2. Collect essential items for the women’s families. These items include medicine and other supplies that are necessary for preventing the spread of COVID-19.

  3. Complete domestic work such as transporting firewood or water. By saving time on tasks like these, women have more opportunities to earn an income or pursue an education.

  4. Transport people to healthcare facilities. This includes both ferrying pregnant women to clinics so they do not have to give birth at home, and taking COVID-19 patients to receive medical attention.

As of June 30, Zimbabwe had only reported 574 confirmed cases of COVID-19 and seven deaths caused by the virus. Despite these low numbers compared to many other countries, the country’s lockdown has had a negative impact on people’s income—especially the income of people working in the informal sector. This includes many women. These economic difficulties make opportunities like the ones the Hamba provides even more important.

The Bigger Picture

According to estimates from the World Bank, extreme poverty in Zimbabwe increased from 29% in 2018 to 34% in 2019. That’s an increase of one million people and the World Bank expects that these numbers will continue to grow through 2020.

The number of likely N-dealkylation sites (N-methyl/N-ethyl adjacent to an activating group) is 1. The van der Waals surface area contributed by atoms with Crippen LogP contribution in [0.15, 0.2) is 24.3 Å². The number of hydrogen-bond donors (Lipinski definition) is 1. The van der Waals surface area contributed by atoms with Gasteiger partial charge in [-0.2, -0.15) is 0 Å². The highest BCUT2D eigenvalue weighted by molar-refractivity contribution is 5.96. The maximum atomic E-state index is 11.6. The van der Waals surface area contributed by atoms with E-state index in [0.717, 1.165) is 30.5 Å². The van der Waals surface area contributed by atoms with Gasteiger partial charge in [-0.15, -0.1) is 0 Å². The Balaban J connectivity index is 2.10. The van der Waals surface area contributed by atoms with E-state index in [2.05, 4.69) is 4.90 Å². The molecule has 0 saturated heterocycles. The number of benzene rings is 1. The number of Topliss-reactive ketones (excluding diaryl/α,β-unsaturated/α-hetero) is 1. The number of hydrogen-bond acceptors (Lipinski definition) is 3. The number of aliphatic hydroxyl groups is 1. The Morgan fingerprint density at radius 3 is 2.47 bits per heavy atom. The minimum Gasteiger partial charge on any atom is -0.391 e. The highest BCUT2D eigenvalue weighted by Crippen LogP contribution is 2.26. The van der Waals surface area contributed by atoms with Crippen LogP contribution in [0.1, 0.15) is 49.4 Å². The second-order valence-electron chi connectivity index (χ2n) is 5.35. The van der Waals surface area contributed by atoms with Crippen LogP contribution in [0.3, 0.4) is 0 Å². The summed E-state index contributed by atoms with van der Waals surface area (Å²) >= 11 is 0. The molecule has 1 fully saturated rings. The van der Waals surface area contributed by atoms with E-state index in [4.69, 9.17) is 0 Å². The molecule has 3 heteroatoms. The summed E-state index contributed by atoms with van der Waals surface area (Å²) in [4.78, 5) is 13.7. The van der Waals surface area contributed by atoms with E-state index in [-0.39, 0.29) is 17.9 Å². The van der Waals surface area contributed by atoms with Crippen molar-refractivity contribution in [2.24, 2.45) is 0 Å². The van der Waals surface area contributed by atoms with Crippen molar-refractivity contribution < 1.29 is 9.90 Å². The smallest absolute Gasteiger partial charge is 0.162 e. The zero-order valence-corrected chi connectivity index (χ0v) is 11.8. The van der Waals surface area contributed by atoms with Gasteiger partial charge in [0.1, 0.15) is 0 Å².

The situation is especially dire in rural areas. There, 76.3% of children find themselves in “abject poverty,” and many struggle to find enough to eat. The recent drought brought on by El Niño has contributed to this crisis, and now the COVID-19 pandemic threatens to make matters even worse.

According to the Famine Early Warning Systems Network, Zimbabwe’s food security situation was already critical before the pandemic. With lockdown measures and restricted movement, household incomes have dropped, and more of the country’s population has become food insecure. This grim picture makes expanding economic opportunities essential for Zimbabweans, especially those in rural areas where physical isolation keeps them from many resources.